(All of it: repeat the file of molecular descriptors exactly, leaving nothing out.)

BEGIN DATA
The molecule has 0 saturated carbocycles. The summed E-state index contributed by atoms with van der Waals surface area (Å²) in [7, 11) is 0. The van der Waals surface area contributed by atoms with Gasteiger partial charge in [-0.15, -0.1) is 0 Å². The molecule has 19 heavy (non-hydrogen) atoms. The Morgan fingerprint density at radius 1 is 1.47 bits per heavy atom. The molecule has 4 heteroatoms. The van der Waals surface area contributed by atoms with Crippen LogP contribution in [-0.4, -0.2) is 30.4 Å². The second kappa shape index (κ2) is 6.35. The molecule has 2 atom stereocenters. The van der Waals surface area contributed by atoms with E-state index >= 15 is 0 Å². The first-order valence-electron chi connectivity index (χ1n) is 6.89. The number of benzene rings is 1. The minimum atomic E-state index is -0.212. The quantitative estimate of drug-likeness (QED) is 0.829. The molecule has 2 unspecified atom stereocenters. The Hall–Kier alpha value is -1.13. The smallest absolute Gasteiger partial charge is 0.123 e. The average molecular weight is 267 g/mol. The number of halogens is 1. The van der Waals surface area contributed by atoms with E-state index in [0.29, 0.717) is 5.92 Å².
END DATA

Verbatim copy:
The molecule has 0 saturated carbocycles. The summed E-state index contributed by atoms with van der Waals surface area (Å²) in [7, 11) is 0. The van der Waals surface area contributed by atoms with Gasteiger partial charge in [-0.15, -0.1) is 0 Å². The molecule has 19 heavy (non-hydrogen) atoms. The Morgan fingerprint density at radius 1 is 1.47 bits per heavy atom. The molecule has 4 heteroatoms. The van der Waals surface area contributed by atoms with Crippen LogP contribution in [-0.4, -0.2) is 30.4 Å². The second kappa shape index (κ2) is 6.35. The molecule has 2 atom stereocenters. The van der Waals surface area contributed by atoms with E-state index >= 15 is 0 Å². The first-order valence-electron chi connectivity index (χ1n) is 6.89. The number of benzene rings is 1. The minimum atomic E-state index is -0.212. The quantitative estimate of drug-likeness (QED) is 0.829. The molecule has 2 unspecified atom stereocenters. The Hall–Kier alpha value is -1.13. The smallest absolute Gasteiger partial charge is 0.123 e. The average molecular weight is 267 g/mol. The number of halogens is 1. The van der Waals surface area contributed by atoms with E-state index in [0.29, 0.717) is 5.92 Å².